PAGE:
A hit Bri­tish crime drama re­turns to ask some tough ques­tions about jus­tice

The Weekend Australian - Review - - Television - Un­for­got­ten, Todd Samp­son’s Life On the Line,

This week sees the re­turn of the crit­i­cally ac­claimed drama se­ries Un­for­got­ten, star­ring Ni­cola Walker and San­jeev Bhaskar. Seem­ingly a tad old fash­ioned when it de­buted in 2015, this slow-burn crime show be­came a sleeper hit. Walker’s DCI Cassie Stu­art and Bhaskar’s DS Sunny Khan teamed up to solve the his­tor­i­cal mur­der of a child, and distin­guished guest star Tom Courte­nay, picked up a best sup­port­ing ac­tor BAFTA for his role in the first six episodes. And won­der­fully per­sua­sive he was too.

The sec­ond sea­son from cre­ator and writer Chris Lang also brings us an­other dis­turb­ing cold case, which, like the first sea­son, asks tough ques­tions about the way jus­tice works, or doesn’t, and how dis­turb­ing un­du­la­tions from past events res­onate across the years. Once again, it’s a many-lay­ered, densely plot­ted story based on real events.

In Bri­tain, the avun­cu­lar broad­caster Stu­art Hall was charged with mul­ti­ple sex­ual of­fences over a 20-year pe­riod. Al­though he ini­tially de­nied any wrong­do­ing, he pleaded guilty in 2013 to hav­ing in­de­cently as­saulted 13 girls aged be­tween nine and 17, be­tween 1967 and 1986. He was sen­tenced to 15 months in prison, in­creased to 30 months on ap­peal, be­fore two ex­tra con­vic­tions brought an­other 30 months in prison. He was re­leased in De­cem­ber 2015.

“I was watch­ing the Stu­art Hall story play out,” Lang says. “He moved from ve­he­ment de­nial, in­sist­ing on never hav­ing done any­thing wrong. And then he did the volte-face, en­ter­ing a guilty plea at the last minute. I was won­der­ing what must that be like for his col­leagues, his friends, his fam­ily, hav­ing to make a com­plete reap­praisal of the man they thought they knew. That was the germ of my story.”

As Walker sug­gests in an in­ter­view on the show’s web­site, es­sen­tially Un­for­got­ten poses the ques­tion: “How do you live when you have done some­thing in your past that you have to com­pletely bury? How do you present this al­ter­na­tive face and per­son­al­ity that you then be­lieve is real?” You might re­write your his­tory when some­thing ap­palling has hap­pened, but how do you live with your­self and the thought of some­day be­ing dis­cov­ered?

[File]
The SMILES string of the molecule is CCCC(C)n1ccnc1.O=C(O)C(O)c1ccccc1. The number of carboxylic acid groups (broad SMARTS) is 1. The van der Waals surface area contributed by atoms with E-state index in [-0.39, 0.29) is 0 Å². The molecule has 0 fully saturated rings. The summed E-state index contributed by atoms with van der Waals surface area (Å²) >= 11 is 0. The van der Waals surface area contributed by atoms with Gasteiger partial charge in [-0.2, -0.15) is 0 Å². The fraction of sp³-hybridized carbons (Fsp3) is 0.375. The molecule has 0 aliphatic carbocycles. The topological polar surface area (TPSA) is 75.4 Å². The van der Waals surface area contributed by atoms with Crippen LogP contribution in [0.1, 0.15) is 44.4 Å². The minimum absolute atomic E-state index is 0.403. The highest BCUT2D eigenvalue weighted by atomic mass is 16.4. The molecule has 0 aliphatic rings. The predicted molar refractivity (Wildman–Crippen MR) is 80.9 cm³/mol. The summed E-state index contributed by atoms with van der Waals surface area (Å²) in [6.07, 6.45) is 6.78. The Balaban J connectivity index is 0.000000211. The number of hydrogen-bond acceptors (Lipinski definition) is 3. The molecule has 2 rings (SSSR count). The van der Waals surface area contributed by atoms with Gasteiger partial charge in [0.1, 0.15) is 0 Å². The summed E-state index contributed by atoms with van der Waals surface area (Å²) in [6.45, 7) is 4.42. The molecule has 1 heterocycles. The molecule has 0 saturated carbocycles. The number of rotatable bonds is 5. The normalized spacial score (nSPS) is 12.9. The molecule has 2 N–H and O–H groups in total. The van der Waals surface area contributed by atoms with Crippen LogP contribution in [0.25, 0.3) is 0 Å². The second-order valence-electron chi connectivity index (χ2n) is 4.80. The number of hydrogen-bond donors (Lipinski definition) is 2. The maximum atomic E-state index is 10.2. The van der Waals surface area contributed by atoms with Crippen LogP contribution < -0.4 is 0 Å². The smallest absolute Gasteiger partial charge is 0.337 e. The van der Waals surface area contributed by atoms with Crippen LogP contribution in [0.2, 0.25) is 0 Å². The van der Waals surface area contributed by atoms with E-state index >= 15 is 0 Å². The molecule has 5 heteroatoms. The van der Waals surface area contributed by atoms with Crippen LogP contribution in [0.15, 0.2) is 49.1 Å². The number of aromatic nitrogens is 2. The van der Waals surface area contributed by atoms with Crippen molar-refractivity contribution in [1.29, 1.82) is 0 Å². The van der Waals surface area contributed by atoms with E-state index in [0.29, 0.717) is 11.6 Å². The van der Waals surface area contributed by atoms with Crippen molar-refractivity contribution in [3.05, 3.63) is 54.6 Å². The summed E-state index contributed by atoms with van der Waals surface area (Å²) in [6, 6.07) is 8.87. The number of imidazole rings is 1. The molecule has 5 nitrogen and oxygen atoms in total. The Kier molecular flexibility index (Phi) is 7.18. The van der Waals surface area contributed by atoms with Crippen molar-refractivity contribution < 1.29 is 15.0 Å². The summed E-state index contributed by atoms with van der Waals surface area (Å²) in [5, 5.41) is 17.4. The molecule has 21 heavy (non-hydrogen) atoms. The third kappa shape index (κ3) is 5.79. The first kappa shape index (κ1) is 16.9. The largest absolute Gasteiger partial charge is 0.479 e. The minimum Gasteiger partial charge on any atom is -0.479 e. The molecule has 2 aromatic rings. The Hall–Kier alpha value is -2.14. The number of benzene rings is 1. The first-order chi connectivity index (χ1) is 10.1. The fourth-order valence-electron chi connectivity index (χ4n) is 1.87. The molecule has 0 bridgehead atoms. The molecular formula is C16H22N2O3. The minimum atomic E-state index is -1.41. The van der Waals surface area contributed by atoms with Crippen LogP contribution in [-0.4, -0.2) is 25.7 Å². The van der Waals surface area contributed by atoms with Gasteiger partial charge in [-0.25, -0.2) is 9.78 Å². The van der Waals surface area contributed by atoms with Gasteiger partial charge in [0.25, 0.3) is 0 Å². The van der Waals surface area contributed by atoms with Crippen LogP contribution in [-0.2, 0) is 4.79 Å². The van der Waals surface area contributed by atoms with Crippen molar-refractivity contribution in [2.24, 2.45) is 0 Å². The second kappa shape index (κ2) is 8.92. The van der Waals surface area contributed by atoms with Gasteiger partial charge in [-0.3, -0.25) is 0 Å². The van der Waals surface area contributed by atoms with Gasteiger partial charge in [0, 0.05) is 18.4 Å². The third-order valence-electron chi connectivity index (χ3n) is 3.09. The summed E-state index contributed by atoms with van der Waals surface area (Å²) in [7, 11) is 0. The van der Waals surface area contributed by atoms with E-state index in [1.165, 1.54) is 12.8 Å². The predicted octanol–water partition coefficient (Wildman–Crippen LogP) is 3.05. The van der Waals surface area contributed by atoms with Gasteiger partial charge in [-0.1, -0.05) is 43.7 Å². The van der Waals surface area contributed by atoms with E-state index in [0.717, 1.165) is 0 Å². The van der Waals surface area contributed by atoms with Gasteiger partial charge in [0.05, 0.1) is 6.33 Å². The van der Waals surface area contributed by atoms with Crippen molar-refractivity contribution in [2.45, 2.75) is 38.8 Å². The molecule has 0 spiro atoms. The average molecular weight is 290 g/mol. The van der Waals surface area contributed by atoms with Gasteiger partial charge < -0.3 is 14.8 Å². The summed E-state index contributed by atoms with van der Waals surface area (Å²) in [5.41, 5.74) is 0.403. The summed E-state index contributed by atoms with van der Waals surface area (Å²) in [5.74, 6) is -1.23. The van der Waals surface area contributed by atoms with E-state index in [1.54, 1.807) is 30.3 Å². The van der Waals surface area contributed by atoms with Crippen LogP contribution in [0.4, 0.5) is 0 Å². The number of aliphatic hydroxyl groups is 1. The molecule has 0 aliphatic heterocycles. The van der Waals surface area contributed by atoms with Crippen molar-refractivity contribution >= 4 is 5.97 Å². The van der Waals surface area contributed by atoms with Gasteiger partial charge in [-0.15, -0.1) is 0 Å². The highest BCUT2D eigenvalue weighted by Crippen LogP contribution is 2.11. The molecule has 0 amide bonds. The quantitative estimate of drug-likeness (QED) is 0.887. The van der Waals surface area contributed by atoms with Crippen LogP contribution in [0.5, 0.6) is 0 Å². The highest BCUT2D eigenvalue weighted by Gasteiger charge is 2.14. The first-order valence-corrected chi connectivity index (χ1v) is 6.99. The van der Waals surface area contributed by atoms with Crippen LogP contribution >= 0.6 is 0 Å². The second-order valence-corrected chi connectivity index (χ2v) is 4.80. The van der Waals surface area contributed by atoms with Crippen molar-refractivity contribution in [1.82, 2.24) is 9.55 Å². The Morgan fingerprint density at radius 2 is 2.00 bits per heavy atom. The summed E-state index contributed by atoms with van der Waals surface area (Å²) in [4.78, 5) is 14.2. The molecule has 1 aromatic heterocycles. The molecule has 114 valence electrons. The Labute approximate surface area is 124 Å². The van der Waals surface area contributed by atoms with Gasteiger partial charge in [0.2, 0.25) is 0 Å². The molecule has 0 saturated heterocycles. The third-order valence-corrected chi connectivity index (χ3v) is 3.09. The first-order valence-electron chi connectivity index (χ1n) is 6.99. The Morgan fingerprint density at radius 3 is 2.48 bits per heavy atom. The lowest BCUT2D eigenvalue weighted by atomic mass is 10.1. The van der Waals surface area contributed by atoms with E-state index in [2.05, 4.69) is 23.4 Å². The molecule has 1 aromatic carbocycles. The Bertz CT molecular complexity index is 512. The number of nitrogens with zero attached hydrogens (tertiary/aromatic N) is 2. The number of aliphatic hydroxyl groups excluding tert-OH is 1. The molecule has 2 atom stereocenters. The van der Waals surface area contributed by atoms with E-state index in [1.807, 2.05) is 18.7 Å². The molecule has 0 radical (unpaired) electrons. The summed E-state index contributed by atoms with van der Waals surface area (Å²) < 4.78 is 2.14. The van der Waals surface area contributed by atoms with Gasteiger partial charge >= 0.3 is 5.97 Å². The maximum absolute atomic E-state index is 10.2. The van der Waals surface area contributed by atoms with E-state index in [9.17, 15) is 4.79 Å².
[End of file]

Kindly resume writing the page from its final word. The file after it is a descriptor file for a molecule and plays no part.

The new se­ries starts with the dis­cov­ery by work­men dredg­ing a Lon­don river of an old sealed suit­case con­tain­ing the re­mains of a man’s body. The two de­tec­tives are faced with a seem­ingly im­pos­si­ble in­ves­ti­ga­tion. They are two of the most cred­i­ble, plau­si­ble and all-toohu­man cops work­ing TV’s crowded crime scene and once again the grisly dis­cov­ery is the be­gin­ning of a jour­ney into the in­ter­con­nected lives of those clos­est to the mur­der vic­tim, all of them pro­fes­sional, car­ing peo­ple.

Lang’s take on the po­lice pro­ce­dural is to present in sharply ob­served de­tail seem­ingly ran­dom char­ac­ters and events and then tie them plau­si­bly — he’s a cun­ning master of par­al­lel plot­ting — into a pow­er­ful, con­fronting and sur­pris­ing con­clu­sion. For him, though, plot is not merely a se­quence of events but the fate­ful work­ings of prob­a­bil­ity, and his in­ter­est is at the psy­cho­log­i­cal level when the ac­tion and progress of his nar­ra­tive is driven by the char­ac­ters and not events. It’s com­pelling stuff.

As Ray­mond Chan­dler once sug­gested, to avoid that an­noy­ing sense of con­trivance that be­dev­ils so much highly plot­ted thriller writ­ing: “The so­lu­tion, once re­vealed, must seem to have been in­evitable.” And Lang gets us there based on hu­man mo­tives rather than the sig­nif­i­cance of seem­ingly unim­por­tant clues dis­torted by false em­pha­sis.

Stu­art and Khan soon crack the mys­tery of their soggy corpse’s iden­tity through his watch and a pager, aided by some con­fronting foren­sics work done by a cheery pathol­o­gist, as the other plot lines as­sert them­selves with in­creas­ing clar­ity. The body is re­vealed as mid­dle-aged David Walker who dis­ap­peared in 1990, leav­ing be­hind a wife and a young son, who is now in his early 30s and rather trou­bled. Also in the mix is a gay Brighton lawyer (Mark Bon­nar), who is be­ing black­mailed as he and his part­ner at­tempt to adopt a lit­tle girl. For chemo­ther­apy nurse Marion (Rosie Cava­liero) the case opens old wounds. There’s an am­bi­tious Mus­lim head teacher (Badria Tim­imi) and her ac­coun­tant hus­band (Adeel Akhtar) tied in to the emerg­ing puz­zle. And there’s also the vic­tim’s for­mer wife, who turns out to be a hard-bit­ten Ox­ford-based cop (Lor­raine Ash­bourne).